Tensions flared Saturday atop Art Hill in Forest Park over the symbolism behind a statue of this city’s namesake, some calling for the removal of King Louis IX, with others praying that it stands.
A crowd ballooned to about 200 people by noon, clashing face-to-face at the foot of the “Apotheosis of St. Louis,” the formal name for the iconic statue. Calls for the removal of the statue of King Louis IX of France come as the nation grapples with whether to preserve monuments of historical figures rooted in a racially divided past. The bronze statue of the crusading king from the Middle Ages is a copy of one that greeted visitors to the World’s Fair here in 1904.
“He’s gonna come down,” Umar Lee, one of the protest organizers, said of the statue Saturday. “This guy right here represents hate and we’re trying to create a city of love. We’re trying to create a city where Black lives matter. We’re trying to create a city where there is no antisemitism or Islamophobia … this is not a symbol of our city in 2020.”
Another protest organizer, Moji Sidiqi of the Regional Muslim Action Network said that in addition to removing the statue, she thinks the city of St. Louis should be renamed to celebrate the city’s racial, ethnic and religious diversity.
“It’s a revolution,” she said. “It’s time for change … right now, our number one mission is to take this thing down and sit down with people who want to see positive change take place and continue to heal our country.”
One of those defending the statue was a Catholic priest:
Fr. Stephen Schumacher, a priest of the Archdiocese of St. Louis, was among the defenders of a prominent statue of the city’s namesake as protesters called for its removal Saturday.
Umar Lee, an organizer of the protests, said June 27 that the statue “is gonna come down,” reported Joel Currier of the St. Louis Post-Dispatch. “This guy right here represents hate and we’re trying to create a city of love. We’re trying to create a city where Black lives matter. We’re trying to create a city where there is no antisemitism or Islamophobia … this is not a symbol of our city in 2020.”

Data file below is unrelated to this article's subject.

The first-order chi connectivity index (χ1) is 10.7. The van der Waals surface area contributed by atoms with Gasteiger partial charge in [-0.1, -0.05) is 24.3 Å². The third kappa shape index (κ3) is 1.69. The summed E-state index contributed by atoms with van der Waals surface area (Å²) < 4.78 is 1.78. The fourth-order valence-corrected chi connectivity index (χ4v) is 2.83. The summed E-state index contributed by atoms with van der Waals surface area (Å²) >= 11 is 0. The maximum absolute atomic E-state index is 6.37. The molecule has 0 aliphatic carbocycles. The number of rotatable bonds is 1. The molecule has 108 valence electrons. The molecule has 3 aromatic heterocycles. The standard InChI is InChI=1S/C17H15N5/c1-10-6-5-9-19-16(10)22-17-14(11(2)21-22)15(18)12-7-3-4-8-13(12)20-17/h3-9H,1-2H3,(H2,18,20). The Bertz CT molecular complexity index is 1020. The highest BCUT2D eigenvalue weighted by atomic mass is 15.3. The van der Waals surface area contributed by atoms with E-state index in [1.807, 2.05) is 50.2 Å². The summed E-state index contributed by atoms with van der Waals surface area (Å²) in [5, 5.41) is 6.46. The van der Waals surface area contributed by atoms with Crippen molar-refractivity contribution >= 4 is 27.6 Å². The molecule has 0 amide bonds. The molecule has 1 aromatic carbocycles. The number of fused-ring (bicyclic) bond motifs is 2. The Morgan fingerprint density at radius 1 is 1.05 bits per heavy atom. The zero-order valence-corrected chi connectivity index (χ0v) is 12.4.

Fr. Schumacher, whose priestly ordination was in May 2019, addressed a shouting mob, attempting to inform them about St. Louis’ life, saying, “St. Louis was a man who willed to use his kingship to do good for his people.”
Maria Miloscia told the Post-Dispatch that St. Louis “symbolizes deep faith and convictions. I stand for him. And I stand for those Catholic virtues and those Catholic values that I think are important, like courage, faith and love. But ultimately, I’m here for Christ the King.”
St. Louis was King of France from 1226-70, and he partook in the Seventh and Eighth Crusades. He restricted usury and established hospitals, and personally cared for the poor and for lepers. He was canonized in 1297.
The archdiocese of St. Louis released the following statement:
The history of the statue of St. Louis, the King is one founded in piety and reverence before God, and for non-believers, respect for one’s neighbor. The reforms that St. Louis implemented in French government focused on impartial justice, protecting the rights of his subjects, steep penalties for royal officials abusing power, and a series of initiatives to help the poor.
King Louis IX’s renowned work in charity helped elevate him to Sainthood. His daily suppers were shared with numerous beggars, whom he invited to the royal table. On many evenings, he would not let them leave before he washed their feet. He personally paid to feed more than 100 poor Parisians every day. His care for the sick was equally moving; St. Louis frequently ministered to lepers. He also created a number of hospitals, including one for the blind and another for ex-prostitutes.
For Catholics, St. Louis is an example of an imperfect man who strived to live a life modeled after the life of Jesus Christ. For St. Louisans, he is a model for how we should care for our fellow citizen, and a namesake with whom we should be proud to identify. The sword on his statue is not raised for warfare, but rather is held with the blade down—a symbol of peace.
In his recent statement on Racism, Justice and Peace, Archbishop Carlson said, in part:
“…Scripture tells us to turn our swords into plow shares. Let us turn our guns into metal. May that metal someday be the statue in our community that stands as a reminder that here, in the Greater St. Louis Region, we chose justice so that there would be peace…”
Peace is what St. Louisans hoped for in the new twentieth century when they erected the statue of St. Louis the King—and peace is what St. Louisans still strive toward in this century. The Archdiocese of St. Louis is encouraged by the winds of change that are at hand, but believes that this energy of change should be focused on programs and policies that will dismantle racism and create a more equal society for all races and religions. As Catholics, we believe that each person—no matter their race, religion, background or belief—is created in the image and likeness of God. As such, all should be treated with love, respect and dignity. We should not seek to erase history, but recognize and learn from it, while working to create new opportunities for our brothers and sisters.